Owyhee roundup: Death toll rises to 13 wild horses, Nov. 21, 2016

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Sign RTF’s anti-roundup petition here. Please consider a contribution to the Wild Horse Defense Fund, which makes it possible for RTF to have humane observers on the ground at roundups. Having an active voice has proven valuable for holding BLM and contractors accountable for the humane handling of wild horses, pressing for improvements to humane standards, and educating policymakers and the public about how tax dollars are being used.

Two mares, ages 10 and 14, died and 151 wild horses were captured on Sunday during the ongoing Owyhee Complex helicopter roundup in Northern Nevada.

The Bureau of Land Management listed the causes of dead as chronic / preexisting conditions, with no further detail provided. Sunday’s deaths bring the total to 13 since the roundup began on Nov. 2.

No veterinary reports that might shed more light on the deaths have been posted since Nov. 8.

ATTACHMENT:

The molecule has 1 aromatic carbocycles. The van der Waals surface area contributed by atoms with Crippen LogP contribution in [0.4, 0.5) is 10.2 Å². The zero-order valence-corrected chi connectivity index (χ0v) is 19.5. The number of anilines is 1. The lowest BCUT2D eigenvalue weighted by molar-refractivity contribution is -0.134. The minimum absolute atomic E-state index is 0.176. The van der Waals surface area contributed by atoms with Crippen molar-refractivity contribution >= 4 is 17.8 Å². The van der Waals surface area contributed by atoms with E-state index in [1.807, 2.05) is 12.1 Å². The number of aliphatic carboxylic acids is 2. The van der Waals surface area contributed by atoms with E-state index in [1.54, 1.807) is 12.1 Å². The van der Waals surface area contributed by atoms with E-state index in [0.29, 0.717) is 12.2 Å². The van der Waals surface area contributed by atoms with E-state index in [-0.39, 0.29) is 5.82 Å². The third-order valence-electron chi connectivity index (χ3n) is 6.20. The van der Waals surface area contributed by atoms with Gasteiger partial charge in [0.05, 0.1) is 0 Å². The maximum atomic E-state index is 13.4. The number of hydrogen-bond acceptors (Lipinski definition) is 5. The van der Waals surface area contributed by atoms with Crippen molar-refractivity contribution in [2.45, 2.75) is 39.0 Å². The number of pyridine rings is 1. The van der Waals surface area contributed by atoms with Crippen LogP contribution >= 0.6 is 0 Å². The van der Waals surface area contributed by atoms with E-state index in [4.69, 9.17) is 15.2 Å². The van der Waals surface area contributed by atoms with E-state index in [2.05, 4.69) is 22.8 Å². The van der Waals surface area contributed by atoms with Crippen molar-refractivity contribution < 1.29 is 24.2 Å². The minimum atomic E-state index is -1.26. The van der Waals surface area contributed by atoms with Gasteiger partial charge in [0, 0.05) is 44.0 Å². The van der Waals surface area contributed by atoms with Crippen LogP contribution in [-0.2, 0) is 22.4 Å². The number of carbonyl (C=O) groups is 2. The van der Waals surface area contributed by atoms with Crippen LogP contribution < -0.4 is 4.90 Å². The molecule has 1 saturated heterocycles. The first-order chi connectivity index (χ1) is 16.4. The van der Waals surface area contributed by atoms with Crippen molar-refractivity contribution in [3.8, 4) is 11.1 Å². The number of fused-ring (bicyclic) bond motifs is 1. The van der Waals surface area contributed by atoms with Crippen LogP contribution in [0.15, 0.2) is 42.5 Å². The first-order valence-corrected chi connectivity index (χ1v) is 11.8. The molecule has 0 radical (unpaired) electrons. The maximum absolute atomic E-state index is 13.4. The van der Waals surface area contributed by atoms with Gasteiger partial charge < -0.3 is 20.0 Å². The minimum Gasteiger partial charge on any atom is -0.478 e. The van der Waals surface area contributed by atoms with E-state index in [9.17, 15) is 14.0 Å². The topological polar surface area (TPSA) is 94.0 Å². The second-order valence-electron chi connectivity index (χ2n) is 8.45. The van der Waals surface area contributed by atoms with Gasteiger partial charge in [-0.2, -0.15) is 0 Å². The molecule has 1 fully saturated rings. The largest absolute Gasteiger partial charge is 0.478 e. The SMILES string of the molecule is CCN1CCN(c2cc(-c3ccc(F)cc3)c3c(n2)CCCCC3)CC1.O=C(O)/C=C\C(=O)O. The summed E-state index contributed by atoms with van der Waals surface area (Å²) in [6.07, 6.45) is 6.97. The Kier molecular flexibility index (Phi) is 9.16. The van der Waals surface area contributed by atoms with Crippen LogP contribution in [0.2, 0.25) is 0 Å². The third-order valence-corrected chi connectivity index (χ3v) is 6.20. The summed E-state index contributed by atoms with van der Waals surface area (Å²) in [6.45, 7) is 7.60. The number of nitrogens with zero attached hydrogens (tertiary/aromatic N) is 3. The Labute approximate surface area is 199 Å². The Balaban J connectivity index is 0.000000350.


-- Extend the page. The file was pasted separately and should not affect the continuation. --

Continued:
The deaths are also the fifth and sixth since Friday, when the second phase of the roundup began on the Little Owyhee Horse Management Area.

The public has not been allowed to view the roundup since this phase began. The BLM has said that this is because of “private land access issues,” and that the land owner will allow access on Tuesdays and Thursdays only.

RTF’s humane observer, Steve Paige, was only allowed to photograph temporary holding pens from a nearby road on Friday and Saturday before being asked not to take photos of horses in trailers as they came down the road.

On Sunday, 57 studs, 61 mares, 33 foals were captured, according to BLM.

That brings the total for the entire roundup to 1,210 wild horses captured (466 studs, 515 mares and 194 foals). Of those, 198 wild horses have been returned to the range — including 94 mares treated with PZP-22 fertility control vaccine.

Also on Sunday, 84 wild horses were transported to the Palomino Valley Wild Horse and Burro Adoption Center near Reno, Nevada. Horses that are not adopted will later be taken to BLM off-range pastures.

BLM justifies the roundup as an effort to “remove excess wild horses in order to prevent further deterioration of Greater Sage grouse habitat within the Sagebrush Focal Area (in northern Elko and Humboldt Counties. Overpopulation of wild horses leads to the degradation of rangeland resources, which adversely impacts habitat for other species as well as the horses themselves.”

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